September 26, 2018

Dr. Ubaraj Katawal Honored with Presidential Excellence Award for Online Teaching

Pictured left to right are President Richard A. Carvajal, Dr. Ubaraj Katawal, and Dr. Robert Smith, provost and vice president for Academic Affairs.

VALDOSTA — Dr. Ubaraj Katawal is the recipient of Valdosta State University’s 2018 Presidential Excellence Award for Online Teaching.

The Presidential Excellence Award for Online Teaching recognizes a faculty member who demonstrates a strong commitment to quality online teaching and learning; employs innovative online teaching practices; and develops rapport with individual learners in and beyond the virtual classroom.

Katawal, associate professor of English, was chosen for his student-friendly course designs; his consistent and intentional accessibility to students; and his ability to facilitate in-depth discussions and nuanced learning in an online setting.

Katawal, who joined VSU in 2013, has extensive experience and training in teaching both undergraduate and graduate online courses. His course repertoire ranges from Introduction to Literature to Multicultural Literature and World Literature III: Development of Modern Thought.

A key to his success in the online environment has been designing courses that are straightforward and easy to navigate.

“So much of student success depends on how easily and clearly they are provided with the course information,” he said. “Since online students do not have the same opportunity that face-to-face students have if they need any information to be clarified, an online instructor should provide information as clearly and accessibly as possible.”

Feedback from students and colleagues shows that Katawal is overwhelmingly successful in making course information and content easy to find and understand.

Katawal also clearly articulates the learning outcomes and objectives for the course and informs students exactly what is expected of them. Throughout the course, he explains how all the content, assignments, and activities align with those overall goals. Many assignments and assessments also act as building blocks to future coursework.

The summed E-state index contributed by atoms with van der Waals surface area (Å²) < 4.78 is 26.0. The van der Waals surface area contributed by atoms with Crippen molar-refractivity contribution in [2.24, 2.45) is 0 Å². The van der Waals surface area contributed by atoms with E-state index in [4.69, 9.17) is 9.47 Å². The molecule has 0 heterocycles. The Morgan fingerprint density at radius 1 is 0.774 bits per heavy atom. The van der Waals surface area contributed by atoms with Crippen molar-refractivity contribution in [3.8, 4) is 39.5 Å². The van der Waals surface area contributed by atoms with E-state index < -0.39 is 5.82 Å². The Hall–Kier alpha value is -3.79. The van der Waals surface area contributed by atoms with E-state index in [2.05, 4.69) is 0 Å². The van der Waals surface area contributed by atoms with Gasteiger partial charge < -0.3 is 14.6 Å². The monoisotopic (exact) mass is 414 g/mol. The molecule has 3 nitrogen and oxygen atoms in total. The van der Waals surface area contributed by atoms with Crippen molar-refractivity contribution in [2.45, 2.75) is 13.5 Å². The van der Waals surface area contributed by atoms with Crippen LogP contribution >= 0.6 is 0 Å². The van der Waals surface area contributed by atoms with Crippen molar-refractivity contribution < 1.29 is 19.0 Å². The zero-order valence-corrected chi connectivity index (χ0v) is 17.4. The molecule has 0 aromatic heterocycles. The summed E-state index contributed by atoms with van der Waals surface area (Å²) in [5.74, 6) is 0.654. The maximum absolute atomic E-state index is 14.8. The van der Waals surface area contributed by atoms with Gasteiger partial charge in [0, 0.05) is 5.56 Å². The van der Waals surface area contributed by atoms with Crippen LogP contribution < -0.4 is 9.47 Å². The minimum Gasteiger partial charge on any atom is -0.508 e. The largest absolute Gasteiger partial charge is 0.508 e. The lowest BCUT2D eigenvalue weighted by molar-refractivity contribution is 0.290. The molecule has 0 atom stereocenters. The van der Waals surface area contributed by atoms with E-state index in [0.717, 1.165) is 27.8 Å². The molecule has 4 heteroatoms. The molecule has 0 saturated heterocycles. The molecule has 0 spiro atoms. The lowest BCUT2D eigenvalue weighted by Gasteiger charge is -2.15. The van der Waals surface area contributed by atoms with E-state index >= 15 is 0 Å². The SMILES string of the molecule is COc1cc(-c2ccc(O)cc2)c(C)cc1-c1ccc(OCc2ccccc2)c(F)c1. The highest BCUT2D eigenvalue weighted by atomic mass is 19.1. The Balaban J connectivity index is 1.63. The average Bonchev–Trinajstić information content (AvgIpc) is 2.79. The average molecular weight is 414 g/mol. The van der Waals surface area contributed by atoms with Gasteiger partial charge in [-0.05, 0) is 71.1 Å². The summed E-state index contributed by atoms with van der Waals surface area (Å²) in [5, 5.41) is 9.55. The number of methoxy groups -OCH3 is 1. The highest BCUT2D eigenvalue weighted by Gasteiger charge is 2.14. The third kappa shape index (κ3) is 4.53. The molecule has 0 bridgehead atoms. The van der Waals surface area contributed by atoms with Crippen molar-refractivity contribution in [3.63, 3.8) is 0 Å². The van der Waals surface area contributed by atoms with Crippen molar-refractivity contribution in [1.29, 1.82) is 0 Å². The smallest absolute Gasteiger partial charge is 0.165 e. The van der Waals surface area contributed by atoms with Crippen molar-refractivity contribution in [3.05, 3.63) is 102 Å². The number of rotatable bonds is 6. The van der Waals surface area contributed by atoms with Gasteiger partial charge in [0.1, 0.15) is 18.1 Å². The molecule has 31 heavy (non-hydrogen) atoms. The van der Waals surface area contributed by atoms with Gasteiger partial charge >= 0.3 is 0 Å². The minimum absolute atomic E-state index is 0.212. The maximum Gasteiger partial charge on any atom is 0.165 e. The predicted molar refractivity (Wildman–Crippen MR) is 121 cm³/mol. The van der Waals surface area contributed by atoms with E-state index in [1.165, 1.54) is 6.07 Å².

“Dr. Katawal’s assignments are in-depth and require complicated theoretical strategies to be applied to the readings with original thoughts and ideas,” said Dr. Deborah Hall, associate professor of English. “By the time students arrive at the final paper, they are well-quipped by many discussions to apply theoretical concepts in a critical and academic manner.”

Another hallmark of Katawal’s courses is his constant accessibility.

“Dr. Katawal works hard to establish a presence in his online classes, providing easily accessible materials and responding quickly and thoroughly to students,” said Donna Sewell, head of the Department of English.

To build student-teacher rapport, Katawal provides a “Questions for the Instructor” forum to his online students and is active in his course discussion boards, always providing a well-developed introductory post on himself and encouraging students to do the same.

When students post analyses of literary works to the discussion board, Katawal regularly responds with thought-provoking comments and questions, adding to the conversation while also prompting students to think more deeply about the subject matter.

“Students regularly praise Dr. Katawal’s knowledge of his topic, his affable demeanor, and his thoroughness in responding to discussion posts,” Sewell said.

Katawal also makes it a priority to accommodate students from diverse backgrounds. To do so, he diversifies his reading materials so students are able to find stories they relate to.